Eli Lilly CEO Meets with Michigan Students
Healthcare is an investment—not a cost, says Sidney Taurel.
ANN ARBOR, Mich.—Healthcare, like technology, should be viewed as an investment rather than a cost, says Eli Lilly CEO Sidney Taurel.
“The more countries invest in healthcare, the wealthier they become,” the Eli Lilly chairman and president told University of Michigan business, engineering and liberal arts students at a fireside chat held at the Ross School of Business on Sept. 14.
Although no longer viewed as a growth industry in the U.S., pharmaceuticals is booming in China and India as those countries spend more of their gross national product on healthcare, said Taurel, who also sees both countries as a source of technology, talent, manufacturing capability and less expensive R&D. The pharmaceutical markets are developing quite fast in Brazil and Russia too, he noted.
Taurel joined Eli Lilly 34 years ago, he said, because “I liked the people I interviewed with. It was a good decision.”
Despite challenges facing the industry—the escalating cost of drugs, a significant decline in the rate of new drug approvals, patent expirations and fear of price controls—Taurel is optimistic. Thanks to science, the pharmaceutical industry is transitioning from a one-size-fits-all approach to personalized medicine. “We can avoid giving drugs to patients who might experience side effects,” said Taurel. The new business model is based on biomarkers and pharmacogenomics that make it possible to identify the patients particular medicines will help.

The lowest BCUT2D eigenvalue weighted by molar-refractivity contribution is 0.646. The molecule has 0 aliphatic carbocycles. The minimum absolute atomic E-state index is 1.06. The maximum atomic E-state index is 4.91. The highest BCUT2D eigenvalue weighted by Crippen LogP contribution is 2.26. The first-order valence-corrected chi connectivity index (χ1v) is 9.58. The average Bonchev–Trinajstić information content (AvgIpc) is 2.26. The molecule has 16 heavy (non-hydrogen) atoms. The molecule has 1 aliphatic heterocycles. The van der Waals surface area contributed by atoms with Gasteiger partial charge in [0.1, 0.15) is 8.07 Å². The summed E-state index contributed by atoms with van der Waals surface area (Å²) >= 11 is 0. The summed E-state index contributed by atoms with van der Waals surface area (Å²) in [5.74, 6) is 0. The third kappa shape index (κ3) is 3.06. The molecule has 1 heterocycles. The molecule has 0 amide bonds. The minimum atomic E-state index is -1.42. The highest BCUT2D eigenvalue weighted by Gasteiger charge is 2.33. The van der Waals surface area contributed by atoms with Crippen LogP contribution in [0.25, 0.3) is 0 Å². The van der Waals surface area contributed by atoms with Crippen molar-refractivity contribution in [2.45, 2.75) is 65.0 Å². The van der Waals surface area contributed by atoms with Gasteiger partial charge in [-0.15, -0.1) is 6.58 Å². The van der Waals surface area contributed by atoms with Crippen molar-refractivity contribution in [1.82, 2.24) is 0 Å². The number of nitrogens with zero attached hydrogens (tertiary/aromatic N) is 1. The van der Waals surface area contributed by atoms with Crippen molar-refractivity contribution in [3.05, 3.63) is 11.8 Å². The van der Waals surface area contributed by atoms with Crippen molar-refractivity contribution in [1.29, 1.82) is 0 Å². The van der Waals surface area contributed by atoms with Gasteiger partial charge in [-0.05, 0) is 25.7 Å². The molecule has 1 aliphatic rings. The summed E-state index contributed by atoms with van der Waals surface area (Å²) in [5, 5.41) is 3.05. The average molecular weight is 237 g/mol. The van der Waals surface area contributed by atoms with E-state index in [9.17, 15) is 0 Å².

Sticking to principles its founder and namesake laid out 130 years ago, Eli Lilly:
- Spends more on R&D than competitors in its pursuit of breakthrough products. The firm launched nine new products in the last three years compared with seven the previous decade
- Hires more physicians and medical experts than most pharmaceutical firms.
- Stresses reliability and trustworthiness.
One example Taurel cited is the public registry of all clinical trials involving Eli Lilly products—the bad and good studies—on its Web site so people can check the results.
Abby Silverman, MBA ’06, vice president of the Healthcare & Life Science Club at the Ross School and one of the students who met with Taurel, said, “It was a fantastic opportunity for students to have an intimate talk with one of the world’s most influential leaders shaping the healthcare industry.” Silverman worked at the Joslin Diabetes Center in Boston before enrolling in the business school and did a marketing internship at Merck & Co. Inc. this summer.
Hiring good people is his most important task, Taurel told the students. Of Eli Lilly’s 44,000 employees, approximately 300 are University of Michigan graduates.
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Mary Jo Frank